On Pegasus, Shashi Tharoor Says Parliament Panel Made A "Ping Pong Match"
Shashi Tharoor is chairman of the Parliamentary Standing Committee on IT.
Some members of the parliamentary panel on information technology have reduced it to a "ping pong match" that is not in the spirit of parliament, Congress MP Shashi Tharoor, who heads the committee, said on Thursday amid a rift in the forum over the Pegasus snooping scandal.
The panel that was set to question government officials on Wednesday on the spyware row was postponed since not enough members were marked as attending.
BJP members of the panel who were present in the meeting room did not sign the attendance register in protest leading to a lack of quorum required for holding the meeting. Mr Tharoor said he was very disappointed with the development.
"I am very disappointed that some elements on some issues have chosen to reduce this committee to some sort of a ping pong match which I don't believe is in the spirit of parliament or parliamentary committee," he said.
Asked about differences among the panel's members along political lines, the former Union Minister noted that when he was the chairman of the parliamentary committee on external affairs for five years where its members worked in an extremely amicable and cooperative spirit. That committee also had a strong BJP majority, he added.
On reports of BJP MP Nishikant Dubey moving a "privilege motion" against him for his decision to question government officials on the Pegasus spying scandal, Mr Tharoor told reporters that it has no "validity" as the proper rules were not followed for the move.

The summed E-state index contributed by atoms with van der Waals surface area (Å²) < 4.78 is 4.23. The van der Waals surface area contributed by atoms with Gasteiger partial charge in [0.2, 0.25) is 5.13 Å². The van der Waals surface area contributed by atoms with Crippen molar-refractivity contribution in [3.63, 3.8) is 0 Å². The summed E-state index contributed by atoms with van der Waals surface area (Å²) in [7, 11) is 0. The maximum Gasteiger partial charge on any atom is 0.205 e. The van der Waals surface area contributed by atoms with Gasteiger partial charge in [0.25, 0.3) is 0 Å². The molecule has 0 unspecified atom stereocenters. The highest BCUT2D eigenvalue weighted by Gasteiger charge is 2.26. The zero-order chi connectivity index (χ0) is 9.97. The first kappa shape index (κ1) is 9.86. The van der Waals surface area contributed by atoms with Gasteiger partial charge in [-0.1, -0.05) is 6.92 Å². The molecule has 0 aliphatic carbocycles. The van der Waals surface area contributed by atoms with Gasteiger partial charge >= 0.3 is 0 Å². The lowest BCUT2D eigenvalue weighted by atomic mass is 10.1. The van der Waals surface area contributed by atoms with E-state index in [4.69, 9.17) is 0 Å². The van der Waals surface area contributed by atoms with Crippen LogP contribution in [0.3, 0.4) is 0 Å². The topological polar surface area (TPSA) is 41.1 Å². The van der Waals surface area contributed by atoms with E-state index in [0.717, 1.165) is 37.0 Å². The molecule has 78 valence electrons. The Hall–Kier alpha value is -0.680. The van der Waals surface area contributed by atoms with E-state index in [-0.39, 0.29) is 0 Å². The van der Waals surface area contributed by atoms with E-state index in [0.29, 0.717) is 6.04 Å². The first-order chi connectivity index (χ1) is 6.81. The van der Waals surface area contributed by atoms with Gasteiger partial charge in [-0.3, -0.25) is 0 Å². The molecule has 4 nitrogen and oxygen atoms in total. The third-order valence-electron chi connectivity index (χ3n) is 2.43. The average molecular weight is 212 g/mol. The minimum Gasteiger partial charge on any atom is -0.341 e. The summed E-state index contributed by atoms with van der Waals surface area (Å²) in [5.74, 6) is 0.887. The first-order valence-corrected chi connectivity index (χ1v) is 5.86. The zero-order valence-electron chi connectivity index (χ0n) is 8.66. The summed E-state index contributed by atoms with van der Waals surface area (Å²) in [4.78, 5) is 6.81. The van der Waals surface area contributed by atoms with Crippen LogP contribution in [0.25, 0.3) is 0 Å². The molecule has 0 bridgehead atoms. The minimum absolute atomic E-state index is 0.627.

Mr Dubey, hit back, saying the Congress MP is unaware of the rules and has gone into "frustration" as he is focussed more on becoming the leader of his party in Lok Sabha in place of Adhir Ranjan Chowdhury.
According to sources quoted by news agency PTI, Mr Dubey had moved a "privilege notice" in the Speaker's office against Mr Tharoor, accusing him of misusing his power as the head of the Parliamentary Standing Committee on Information and Technology. The decision to accept the motion depends on Speaker Om Birla.
The Pegasus spyware scandal, in which phones of opposition leaders like Rahul Gandhi, Supreme Court judges, ministers and journalists were allegedly targetted, has fuelled abrasive attacks on the government by the opposition.
The NSO group, which owns Pegasus, admits this is spyware and is used to hack phones, but says it does business only with governments and government agencies. The Israeli company says it does not corroborate the list of potential targets reported by media companies around the world.
The Indian government has said there is "no substance" to the reports of Pegasus being used by it against opposition leaders, journalists and others. cannot independently verify the authenticity of the list of those who were supposedly targeted.